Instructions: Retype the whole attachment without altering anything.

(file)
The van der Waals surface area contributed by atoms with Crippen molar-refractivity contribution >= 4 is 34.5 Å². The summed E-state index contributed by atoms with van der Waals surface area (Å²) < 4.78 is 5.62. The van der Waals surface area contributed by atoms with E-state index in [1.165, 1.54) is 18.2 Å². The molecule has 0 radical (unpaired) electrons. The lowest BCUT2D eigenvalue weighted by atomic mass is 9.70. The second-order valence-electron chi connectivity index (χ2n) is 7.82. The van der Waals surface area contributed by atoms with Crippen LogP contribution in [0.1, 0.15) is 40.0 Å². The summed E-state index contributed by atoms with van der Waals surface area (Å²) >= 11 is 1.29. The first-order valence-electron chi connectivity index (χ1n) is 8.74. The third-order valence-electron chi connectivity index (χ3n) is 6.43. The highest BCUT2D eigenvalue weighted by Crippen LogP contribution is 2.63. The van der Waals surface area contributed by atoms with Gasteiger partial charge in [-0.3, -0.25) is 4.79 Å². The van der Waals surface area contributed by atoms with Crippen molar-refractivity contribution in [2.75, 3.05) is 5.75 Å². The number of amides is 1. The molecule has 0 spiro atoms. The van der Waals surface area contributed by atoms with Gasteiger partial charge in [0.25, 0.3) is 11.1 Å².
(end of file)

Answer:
The van der Waals surface area contributed by atoms with Crippen molar-refractivity contribution >= 4 is 34.5 Å². The summed E-state index contributed by atoms with van der Waals surface area (Å²) < 4.78 is 5.62. The van der Waals surface area contributed by atoms with E-state index in [1.165, 1.54) is 18.2 Å². The molecule has 0 radical (unpaired) electrons. The lowest BCUT2D eigenvalue weighted by atomic mass is 9.70. The second-order valence-electron chi connectivity index (χ2n) is 7.82. The van der Waals surface area contributed by atoms with Crippen LogP contribution in [0.1, 0.15) is 40.0 Å². The summed E-state index contributed by atoms with van der Waals surface area (Å²) >= 11 is 1.29. The first-order valence-electron chi connectivity index (χ1n) is 8.74. The third-order valence-electron chi connectivity index (χ3n) is 6.43. The highest BCUT2D eigenvalue weighted by Crippen LogP contribution is 2.63. The van der Waals surface area contributed by atoms with Gasteiger partial charge in [-0.3, -0.25) is 4.79 Å². The van der Waals surface area contributed by atoms with Crippen molar-refractivity contribution in [2.75, 3.05) is 5.75 Å². The number of amides is 1. The molecule has 0 spiro atoms. The van der Waals surface area contributed by atoms with Gasteiger partial charge in [0.25, 0.3) is 11.1 Å².